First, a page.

“The rapid growth of social media platforms and adoption of social commerce – alongside the development of better connectivity through 4G and now 5G networks – has sparked and sustained the need to offer consumers live, interactive, immersive experiences from brands, their ambassadors and beauty influencers on platforms like TikTok. These platforms rely on new functionality to engage consumers and make it easier for them to buy with a single click.”
Makeup, with its colour and artistry, is a naturally idea fit to creating engaging digital content.
“Makeup is a very visual product and is especially popular with influencers and their followers on social media, who are typically a younger, and digitally connected audience eager for new experiences,” said Guha.
Guha highlighted the launches of Maybelline’s Sky High Mascara and Superstay Vinyl Ink, which capitalised on the popularity of TikTok to generate excitement on the launches.
“The launch of Sky High mascara by Maybelline New York created an unprecedented buzz on social networks, with over 300 million views on TikTok, thanks to the participation of a diverse array of opinion leaders, from budding influencers to social media superstars. And the success translated to sales: first on Sky High and then on Vinyl Ink,” she said.
Additionally, the company has invested in technology such as AI- and AR-powered virtual try-on (VTO) applications to allow consumers to experiment and find what best suit their needs easily.
“In Maybelline New York – our makeup brand targeted at Gen Z and Millennials – the new consumer experience is through VTOs. In SAPMENA, we have over 50 million virtual try-ons for makeup in a year. E-beauty advisors provide consumers with virtual assistance when they visit our e-stores,” said Guha.
There is a sense that beauty is expanding on itself and with young consumers, gaming and meta-worlds were the “new buzzwords” to explore, said Guha.
“In 2022, Maybelline launched a range of co-branded SuperStay Free Fire lipsticks where you can have your avatars wearing the same lipstick as you. In Australia, we engaged in a partnership with Fortnite, a popular global game.
“To promote authenticity, inclusivity and creativity for self‑expression in the metaverse, L'Oréal premiered virtual beauty looks in November through the first ever multi-brand beauty partnership with leading cross-game avatar platform Ready Player Me. Maybelline New York and L'Oréal Professionnel provide exclusive makeup and hair styles for avatar creation, which can be used on more than 4,000 platforms and apps worldwide.”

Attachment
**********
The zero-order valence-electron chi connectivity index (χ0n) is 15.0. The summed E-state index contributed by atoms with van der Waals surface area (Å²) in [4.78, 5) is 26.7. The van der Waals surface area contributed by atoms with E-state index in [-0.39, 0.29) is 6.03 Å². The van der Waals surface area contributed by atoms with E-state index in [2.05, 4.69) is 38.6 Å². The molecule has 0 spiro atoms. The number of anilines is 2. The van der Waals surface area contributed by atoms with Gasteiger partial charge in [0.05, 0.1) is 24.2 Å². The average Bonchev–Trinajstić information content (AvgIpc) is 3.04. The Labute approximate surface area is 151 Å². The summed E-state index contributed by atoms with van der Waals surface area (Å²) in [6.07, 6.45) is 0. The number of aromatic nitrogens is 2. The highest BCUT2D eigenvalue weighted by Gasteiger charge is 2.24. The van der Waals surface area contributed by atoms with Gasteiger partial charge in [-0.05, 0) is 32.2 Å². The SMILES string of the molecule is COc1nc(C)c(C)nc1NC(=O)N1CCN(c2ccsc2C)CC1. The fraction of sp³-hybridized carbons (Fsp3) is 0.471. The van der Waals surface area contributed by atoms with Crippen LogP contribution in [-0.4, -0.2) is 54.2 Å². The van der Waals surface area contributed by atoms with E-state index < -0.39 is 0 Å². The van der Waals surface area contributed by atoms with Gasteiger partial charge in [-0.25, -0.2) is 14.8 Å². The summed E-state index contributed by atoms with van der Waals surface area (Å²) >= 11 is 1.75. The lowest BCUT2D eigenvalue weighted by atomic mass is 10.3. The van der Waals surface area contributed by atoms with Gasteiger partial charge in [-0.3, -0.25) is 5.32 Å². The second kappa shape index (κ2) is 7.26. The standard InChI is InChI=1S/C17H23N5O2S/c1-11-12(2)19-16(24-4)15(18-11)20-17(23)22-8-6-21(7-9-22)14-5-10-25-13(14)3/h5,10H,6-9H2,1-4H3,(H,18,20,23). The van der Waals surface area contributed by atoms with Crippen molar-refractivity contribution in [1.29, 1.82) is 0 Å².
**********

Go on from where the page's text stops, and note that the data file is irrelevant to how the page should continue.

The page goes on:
Changing faces: Makeup disruptors
In late 2021, Singapore-based nail wrap brand Nodspark added magnetic false eyelashes to its product portfolio. Lashes On Demand started out as an experiment but took off rapidly to the company’s surprise.
“Right from the start when we launched, it would sell out so fast. We had so many backorders and the return rates are quite decent,” said founder Eugenia Ye-Yeo.
With false lashes proving to be such a lucrative category for the company, Nodspark is set to expand its line-up with a new product.
“We’re going to be launching a different style of lashes soon. Instead of magnets, it will have an adhesive that is in the form of an eyeliner as well. We also have a clear eyeliner for customers that want a very natural look,” said Ye-Yeo.
The popularity of Nodspark’s false lashes is being driven in part by the popularity of semi-permanent beauty procedures.
These procedures, which include eyelash extensions and semi-permanent eyeliner and lip liner have seen a significant rise in popularity in recent years as they are becoming increasingly accessible for those seeking to enhance their natural features with a long-lasting yet low-maintenance option.
“If there’s a safe option with a good price point and all the regulations in place, I definitely think people will go for it. Especially in place of more invasive treatments [like fillers] which are becoming more popular,” said Ye-Yeo.
These semi-permanent procedures as well as products like Lashes on Demand could pose a threat to conventional makeup products. In this instance, the product that could be at risk of becoming obsolete is mascara, especially in hot and humid regions like South East Asia.
“Mascaras are just such a hassle. Some mascaras give you very clumpy lashes and you have to find one that doesn’t smudge with your oily eyelids. And there’s removal, which is the hardest part. Sometimes it gets into your eyes during removal. There are just so many problems. I don’t think mascara is a very popular option now because of all the other options available,” said Ye-Yeo.
Semi-permanent procedures are also driving beauty tech innovations that could potentially change the makeup category drastically.
In January, L’Oréal debuted Brow Magic at the 2023 Consumer Electronics Show (CES) in Las Vegas. Brow Magic was a handheld machine that prints non-permanent eyebrow tattoos directly onto the face.
"Using 2,400 tiny nozzles and printing technology with up to 1,200 drops per inch (dpi) printing resolution," Brow Magic can give consumer picture perfect brows in a matter of seconds. This brings us to the exciting possibility of devices that can apply blush, eyeliner, and eyeshadow, helping consumers ‘print’ entire makeup looks faster than we can smear on some blush.
The makeup market has seen significant changes since the COVID-19 outbreak, reflecting the evolving needs and preferences of a diverse consumer base. This includes the demand for clean and sustainable beauty products and the impact of these products on personal health and the environment.
At the same time, brands must find ways to integrate technology into their product offerings and marketing to keep with the digital-first generation.